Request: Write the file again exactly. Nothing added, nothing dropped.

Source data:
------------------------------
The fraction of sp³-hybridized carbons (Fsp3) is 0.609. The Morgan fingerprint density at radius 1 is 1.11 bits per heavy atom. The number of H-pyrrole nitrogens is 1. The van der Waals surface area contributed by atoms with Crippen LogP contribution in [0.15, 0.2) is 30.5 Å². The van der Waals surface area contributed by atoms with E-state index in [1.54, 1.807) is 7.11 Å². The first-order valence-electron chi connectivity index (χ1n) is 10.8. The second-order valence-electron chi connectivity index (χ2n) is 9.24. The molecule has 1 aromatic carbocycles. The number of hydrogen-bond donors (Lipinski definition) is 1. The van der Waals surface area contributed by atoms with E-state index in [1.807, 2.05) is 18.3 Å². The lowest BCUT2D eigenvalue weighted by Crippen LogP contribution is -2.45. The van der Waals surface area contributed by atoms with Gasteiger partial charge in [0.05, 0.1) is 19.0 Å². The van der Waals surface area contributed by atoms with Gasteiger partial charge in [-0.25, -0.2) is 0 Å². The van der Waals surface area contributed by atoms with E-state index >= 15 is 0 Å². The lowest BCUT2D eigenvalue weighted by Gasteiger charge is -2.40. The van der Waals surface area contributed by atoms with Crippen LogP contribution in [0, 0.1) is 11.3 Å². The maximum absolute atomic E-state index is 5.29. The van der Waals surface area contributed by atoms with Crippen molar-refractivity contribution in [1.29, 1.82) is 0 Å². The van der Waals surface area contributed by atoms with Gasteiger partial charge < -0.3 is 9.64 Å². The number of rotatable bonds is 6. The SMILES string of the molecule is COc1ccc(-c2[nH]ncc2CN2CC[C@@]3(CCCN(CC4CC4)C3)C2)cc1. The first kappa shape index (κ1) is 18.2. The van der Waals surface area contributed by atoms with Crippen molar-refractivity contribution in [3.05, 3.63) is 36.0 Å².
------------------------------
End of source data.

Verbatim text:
The fraction of sp³-hybridized carbons (Fsp3) is 0.609. The Morgan fingerprint density at radius 1 is 1.11 bits per heavy atom. The number of H-pyrrole nitrogens is 1. The van der Waals surface area contributed by atoms with Crippen LogP contribution in [0.15, 0.2) is 30.5 Å². The van der Waals surface area contributed by atoms with E-state index in [1.54, 1.807) is 7.11 Å². The first-order valence-electron chi connectivity index (χ1n) is 10.8. The second-order valence-electron chi connectivity index (χ2n) is 9.24. The molecule has 1 aromatic carbocycles. The number of hydrogen-bond donors (Lipinski definition) is 1. The van der Waals surface area contributed by atoms with E-state index in [1.807, 2.05) is 18.3 Å². The lowest BCUT2D eigenvalue weighted by Crippen LogP contribution is -2.45. The van der Waals surface area contributed by atoms with Gasteiger partial charge in [0.05, 0.1) is 19.0 Å². The van der Waals surface area contributed by atoms with Gasteiger partial charge in [-0.25, -0.2) is 0 Å². The van der Waals surface area contributed by atoms with E-state index >= 15 is 0 Å². The lowest BCUT2D eigenvalue weighted by Gasteiger charge is -2.40. The van der Waals surface area contributed by atoms with Crippen LogP contribution in [0, 0.1) is 11.3 Å². The maximum absolute atomic E-state index is 5.29. The van der Waals surface area contributed by atoms with Crippen molar-refractivity contribution in [1.29, 1.82) is 0 Å². The van der Waals surface area contributed by atoms with Gasteiger partial charge < -0.3 is 9.64 Å². The number of rotatable bonds is 6. The SMILES string of the molecule is COc1ccc(-c2[nH]ncc2CN2CC[C@@]3(CCCN(CC4CC4)C3)C2)cc1. The first kappa shape index (κ1) is 18.2. The van der Waals surface area contributed by atoms with Crippen molar-refractivity contribution in [3.05, 3.63) is 36.0 Å².